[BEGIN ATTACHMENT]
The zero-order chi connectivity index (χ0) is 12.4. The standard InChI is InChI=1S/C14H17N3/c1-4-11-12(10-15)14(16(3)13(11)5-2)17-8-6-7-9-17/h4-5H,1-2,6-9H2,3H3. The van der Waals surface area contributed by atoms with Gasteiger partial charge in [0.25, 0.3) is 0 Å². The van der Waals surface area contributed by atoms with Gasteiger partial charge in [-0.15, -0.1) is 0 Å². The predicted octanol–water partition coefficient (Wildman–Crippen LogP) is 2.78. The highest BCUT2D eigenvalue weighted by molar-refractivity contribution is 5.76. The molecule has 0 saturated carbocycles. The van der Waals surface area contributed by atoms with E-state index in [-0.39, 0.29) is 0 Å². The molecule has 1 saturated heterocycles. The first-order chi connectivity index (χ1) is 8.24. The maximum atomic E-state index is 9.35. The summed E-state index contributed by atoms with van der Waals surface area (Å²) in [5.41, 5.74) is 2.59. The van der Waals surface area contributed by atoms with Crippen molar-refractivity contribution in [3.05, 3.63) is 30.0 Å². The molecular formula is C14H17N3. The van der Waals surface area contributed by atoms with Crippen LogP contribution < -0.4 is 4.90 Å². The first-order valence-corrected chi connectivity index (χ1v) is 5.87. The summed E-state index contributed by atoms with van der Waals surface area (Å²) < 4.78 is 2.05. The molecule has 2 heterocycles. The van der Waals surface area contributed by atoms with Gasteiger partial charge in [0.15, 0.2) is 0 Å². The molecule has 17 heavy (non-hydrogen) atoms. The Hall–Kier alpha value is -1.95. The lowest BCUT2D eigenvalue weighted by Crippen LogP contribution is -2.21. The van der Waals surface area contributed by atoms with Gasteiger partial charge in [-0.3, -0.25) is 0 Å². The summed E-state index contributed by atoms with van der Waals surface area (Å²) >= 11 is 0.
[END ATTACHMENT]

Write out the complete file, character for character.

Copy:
The zero-order chi connectivity index (χ0) is 12.4. The standard InChI is InChI=1S/C14H17N3/c1-4-11-12(10-15)14(16(3)13(11)5-2)17-8-6-7-9-17/h4-5H,1-2,6-9H2,3H3. The van der Waals surface area contributed by atoms with Gasteiger partial charge in [0.25, 0.3) is 0 Å². The van der Waals surface area contributed by atoms with Gasteiger partial charge in [-0.15, -0.1) is 0 Å². The predicted octanol–water partition coefficient (Wildman–Crippen LogP) is 2.78. The highest BCUT2D eigenvalue weighted by molar-refractivity contribution is 5.76. The molecule has 0 saturated carbocycles. The van der Waals surface area contributed by atoms with E-state index in [-0.39, 0.29) is 0 Å². The molecule has 1 saturated heterocycles. The first-order chi connectivity index (χ1) is 8.24. The maximum atomic E-state index is 9.35. The summed E-state index contributed by atoms with van der Waals surface area (Å²) in [5.41, 5.74) is 2.59. The van der Waals surface area contributed by atoms with Crippen molar-refractivity contribution in [3.05, 3.63) is 30.0 Å². The molecular formula is C14H17N3. The van der Waals surface area contributed by atoms with Crippen LogP contribution < -0.4 is 4.90 Å². The first-order valence-corrected chi connectivity index (χ1v) is 5.87. The summed E-state index contributed by atoms with van der Waals surface area (Å²) < 4.78 is 2.05. The molecule has 2 heterocycles. The van der Waals surface area contributed by atoms with Gasteiger partial charge in [0.15, 0.2) is 0 Å². The molecule has 17 heavy (non-hydrogen) atoms. The Hall–Kier alpha value is -1.95. The lowest BCUT2D eigenvalue weighted by Crippen LogP contribution is -2.21. The van der Waals surface area contributed by atoms with Gasteiger partial charge in [-0.3, -0.25) is 0 Å². The summed E-state index contributed by atoms with van der Waals surface area (Å²) >= 11 is 0.